Cruising Heavy Weather Sailing:

Preparing for heavy weather is an essential element of preparing yourself and your yacht for any coastal cruise of any duration if there is the remotest possibility of being caught out, but in the case of extended coastal or offshore cruising the essential ingredient is to prepare in advance. Having said that with careful preparation there is no reason to ever be caught in storm conditions and there are a large number of people who have done circumnavigations who have never experience more than 35 knots of wind.

Many of us cruise short-handed and inevitably when we do get caught out in a sudden weather change it happens at the most inopportune time, usually just after dark on an overcast night, and probably in rain.

In my own case I’ve learnt to take the following precautions on longer passages:

1/ As part of your preparation make sure that genoa cars, blocks etc are cleaned and lubricated and winches greased as the last thing you want when things go pear-shaped is a winch to freeze or similar

2/ Double check that every hatch has been 100% secured (seen this many times on clients yachts)

3/ Ensure that everything on board is well secured including books in book shelves as I once had a full shelf offload itself onto me after my yacht dropped off a nasty wave, and it hurt!

4/ Be sure to have jack-lines led and not tight, for two reasons. In my experience going forward in a hurry is much easier with some slack in the lines and also allows you enough tether to move forward to windward and then move across to leeward without having to unclip.

5/ lee-cloths are essential for sea berths and as per the yacht racing regulations bunk boards etc should be secured in some way. If tools and heavy objects are stored they should be secured with straps to strong points in much the same way that battery boxes are. This isn’t just to protect from a highly unlikely roll, but a heavy object moving in a big seaway can do a lot of damage.

6/ Make sure that there are no points of chafe, so where possible protect the sheets and sails from heavy weather chafing. Spreaders should be leathered, stanchions and lifeline ends taped with rigging tape etc

7/ Prepare food, snacks and drinks where they are easily accessible (It’s incredibly tiring on-board a yacht in heavy seas, even if you aren’t physically steering. Even moving from cockpit to down below can be an effort, so having food and drinks easily accessed is a big plus.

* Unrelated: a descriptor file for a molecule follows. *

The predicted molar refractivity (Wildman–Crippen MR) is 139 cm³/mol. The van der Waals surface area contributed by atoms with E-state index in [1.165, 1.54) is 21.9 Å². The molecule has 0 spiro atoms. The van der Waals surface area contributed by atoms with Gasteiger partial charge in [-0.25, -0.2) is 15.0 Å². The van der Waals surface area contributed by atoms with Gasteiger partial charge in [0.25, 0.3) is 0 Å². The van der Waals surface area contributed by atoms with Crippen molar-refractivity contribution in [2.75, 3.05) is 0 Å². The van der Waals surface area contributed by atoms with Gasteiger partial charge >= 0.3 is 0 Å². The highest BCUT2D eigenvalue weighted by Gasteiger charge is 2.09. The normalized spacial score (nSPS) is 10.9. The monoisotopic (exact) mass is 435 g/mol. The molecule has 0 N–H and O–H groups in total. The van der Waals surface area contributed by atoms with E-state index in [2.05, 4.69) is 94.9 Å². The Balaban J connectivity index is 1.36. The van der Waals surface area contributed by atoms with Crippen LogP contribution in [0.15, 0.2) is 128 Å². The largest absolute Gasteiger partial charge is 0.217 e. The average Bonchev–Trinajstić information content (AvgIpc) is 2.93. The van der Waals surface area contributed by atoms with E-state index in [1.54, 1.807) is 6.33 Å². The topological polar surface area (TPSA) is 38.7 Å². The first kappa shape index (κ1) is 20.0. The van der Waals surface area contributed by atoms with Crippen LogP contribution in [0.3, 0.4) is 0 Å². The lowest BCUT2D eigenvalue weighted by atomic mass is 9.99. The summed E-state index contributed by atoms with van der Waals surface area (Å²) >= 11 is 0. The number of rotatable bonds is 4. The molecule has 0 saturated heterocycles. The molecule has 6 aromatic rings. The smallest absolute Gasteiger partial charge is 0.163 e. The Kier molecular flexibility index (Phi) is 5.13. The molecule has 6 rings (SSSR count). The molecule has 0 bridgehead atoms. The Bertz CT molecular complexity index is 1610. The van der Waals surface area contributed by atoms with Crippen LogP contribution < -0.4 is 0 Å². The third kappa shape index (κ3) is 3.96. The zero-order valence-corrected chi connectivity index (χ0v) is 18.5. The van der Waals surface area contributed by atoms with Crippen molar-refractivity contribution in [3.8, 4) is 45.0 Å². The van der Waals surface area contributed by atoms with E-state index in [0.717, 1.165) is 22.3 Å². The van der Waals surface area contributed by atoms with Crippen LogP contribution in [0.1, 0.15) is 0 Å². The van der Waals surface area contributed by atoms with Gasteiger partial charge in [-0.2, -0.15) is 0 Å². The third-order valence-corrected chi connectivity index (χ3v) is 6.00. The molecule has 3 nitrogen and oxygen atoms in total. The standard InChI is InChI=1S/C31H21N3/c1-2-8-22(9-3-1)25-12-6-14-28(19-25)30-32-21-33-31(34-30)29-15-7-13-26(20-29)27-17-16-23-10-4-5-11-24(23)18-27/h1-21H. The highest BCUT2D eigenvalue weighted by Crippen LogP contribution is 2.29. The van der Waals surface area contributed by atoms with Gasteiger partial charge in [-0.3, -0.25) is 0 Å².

8/ Keep as much weight out of the ends of the yacht, so if you have a forward water tank under the v-berth then try and reduce the amount of water in it, and move any other heavy objects towards the centre of the yacht where possible. (In preparation for a 650 beat in 30 knots of wind up the Red Sea I changed my furling genoa to my furling No.3, emptied the forward water tank, and swopped my 20 metres of back-up anchor chain with the normal 50 metres. This all made a significant difference and we had a rewarding beat in 150 miles legs with only one unpleasant spell one night for about three hours where, despite the above, we ended up pounding into a very short steep sea)

9/ Have a grab bag ready close to the companionway and, it probably goes without saying, but make sure that the life-raft is readily accessible.

10/ Have heavy weather clothing readily accessible. Again this may seem obvious, but on the approaches to Singapore I got caught in a tropical storm and torrential rain and was shivering uncontrollably because I had stored my wet weather gear away a week before as we approached the equator.

11/ Make sure safety gear is easily accessible, but at the same time not vulnerable. So if your life-rings, lifering lights and Jonbouy are on the pushpit make sure they are secured really well, but easy to release. If your EPIRB is in the companionway make sure it isn’t vulnerable to rope tails, and your grab bag is secured.

12/ Always make sure that you have sufficient rope bags for rope tails, as inevitably they will end up overboard or get sucked out through a cockpit drain. Sometimes it is necessary to use the engine to help you to turn up into the wind as a gale builds to enable you to reef or lower the mainsail and this is not the time to get a rope around the prop’!

13/ Don’t let any one person stay on the helm, or on watch for too long as getting too tired is an excellent way of making a bad decision or judgement. I’ve met many hero’s over the years who think it’s smart to stay on the helm or on watch for a ridiculous number of hours and I know from my own experience approaching the coast of Turkey in a Gale and not taking my own advice I became disorientated. It simply isn’t smart and puts everyone on board and the boat in danger